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thus kept encamped at such respectful distances, the war between them was, for a long time, little more than an affair of outposts, a picking out of pickets, and serving them out, as we say, or driving them in, as men-military express it. The neutral ground was rocky and mountainous, and pretty well covered with forests of pine and ash and larch, and such like woods, and was in the joint occupation of eagles of large growth, and daring, audaciously daring characters,—now lifting a lamb, and, when lamb was out of season, a young shepherd in his swaddling clouts ; and of a pack of wolves, gaunt, bony, and grim, whose reputations were just as bad as the eagles', and both would hang them in any court in Christendom. A nice neutral country this for strong-headed, wrong-headed, and stupid sheep to straggle through, when their bloods were up, to have a brush with the enemy; and a nice set of neutral, indifferent spectators these wolves and eagles were truly, to stand by, and see fair play when Greek met Greek, and came the tug of war !

The cause of quarrel was about as good as these causes are even among wiser creatures. Born and bred in one common country, it was a war of castes, or clans : a feud-a difference about blood, which was the purest ; and an intolerance to hatred of each other's religion, though their faith was in essentials the same, and their modes of worship not greatly at variance. Blood

-bad blood—ill blood—and that that thought itself the purest, really the foulest and blackestwas at the bottom and top of this desire to destroy each other. The IIighland sheep despised the Lowland sheep as an inferior race—as sleck, well-fed, fine-woolled, slavish, cowardly, and shut up in folds and pastures fat and warm ; and not wiry, sinewy, shaggy, courageous, strong, free, and wanclering at their own wild will over mountains and exposed moors and rock-strewn valleys, as hardy as the heather they roved among. Their animosity originated partly in a religious prejudice. In the car of a Highlander it was horrible, and like blasphemy, to mark the drawling nasal Būā (long) of these Lowlanders, which they pronounced Båă (short and crisp as their scant herbage), and believed to be orthodoxical, and the other accent to be irreverent, indecent, heterodoxical, and a scandalous departure from the simplicity of the natural piety of sheep. They would not have minded it so much if they had kept their heterodoxy to themselves; but when they forwarded a set of sleek, mcek fellows, in wool as white as snow, and combed very straight, as missionaries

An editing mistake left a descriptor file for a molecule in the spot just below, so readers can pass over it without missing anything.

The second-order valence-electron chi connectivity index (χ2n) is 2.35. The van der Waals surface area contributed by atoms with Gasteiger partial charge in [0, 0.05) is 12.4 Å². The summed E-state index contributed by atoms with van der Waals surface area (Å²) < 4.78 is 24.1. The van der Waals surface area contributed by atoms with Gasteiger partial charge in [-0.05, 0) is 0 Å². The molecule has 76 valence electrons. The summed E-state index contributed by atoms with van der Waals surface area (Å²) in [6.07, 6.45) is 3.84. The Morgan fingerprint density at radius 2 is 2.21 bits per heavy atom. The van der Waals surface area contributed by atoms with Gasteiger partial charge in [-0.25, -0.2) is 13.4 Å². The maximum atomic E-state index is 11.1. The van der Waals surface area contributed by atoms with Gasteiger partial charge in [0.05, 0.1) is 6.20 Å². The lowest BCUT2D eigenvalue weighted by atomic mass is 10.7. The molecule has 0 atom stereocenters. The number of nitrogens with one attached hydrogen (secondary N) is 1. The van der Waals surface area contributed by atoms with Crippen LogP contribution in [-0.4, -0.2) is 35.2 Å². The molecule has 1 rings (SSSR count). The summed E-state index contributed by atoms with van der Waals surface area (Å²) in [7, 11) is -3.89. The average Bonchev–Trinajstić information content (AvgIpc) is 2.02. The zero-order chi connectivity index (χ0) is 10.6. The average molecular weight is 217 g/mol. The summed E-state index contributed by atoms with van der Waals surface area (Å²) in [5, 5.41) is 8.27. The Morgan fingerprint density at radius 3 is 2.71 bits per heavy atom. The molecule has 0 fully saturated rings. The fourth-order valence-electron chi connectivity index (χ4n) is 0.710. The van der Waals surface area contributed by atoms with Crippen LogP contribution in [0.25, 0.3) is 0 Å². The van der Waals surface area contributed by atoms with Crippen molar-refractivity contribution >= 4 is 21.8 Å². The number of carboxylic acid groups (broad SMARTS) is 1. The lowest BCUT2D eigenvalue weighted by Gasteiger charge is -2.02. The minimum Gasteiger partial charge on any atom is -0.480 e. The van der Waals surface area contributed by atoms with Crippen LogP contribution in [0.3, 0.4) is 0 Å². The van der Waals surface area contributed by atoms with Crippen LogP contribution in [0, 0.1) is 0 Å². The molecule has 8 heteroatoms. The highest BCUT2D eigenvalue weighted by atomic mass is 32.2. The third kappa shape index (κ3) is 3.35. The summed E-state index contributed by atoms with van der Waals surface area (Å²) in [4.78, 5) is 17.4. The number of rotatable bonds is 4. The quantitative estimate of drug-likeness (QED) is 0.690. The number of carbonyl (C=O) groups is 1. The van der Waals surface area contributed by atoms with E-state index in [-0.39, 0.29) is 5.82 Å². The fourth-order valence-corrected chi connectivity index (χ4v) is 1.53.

NO. XXIII.VOL. IV.

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to the heathens in the Ilighlands, who dared to call their hills, which get the first and last of the sun when the mists will allow them, a dark and benighted neighbourhood, and presumed to preach against idolatrous bending of the knee to stock and stone, -flesh and blood—at any rate, IIighland flesh and blood-could not bear it, would not bear it. Besides, though fewer in number, they were their masters for strength and courage, and they knew it ; and so did the Lowlanders, who avoided them as much as they could, as soon as they saw their missionaries sent back with broken heads and horns,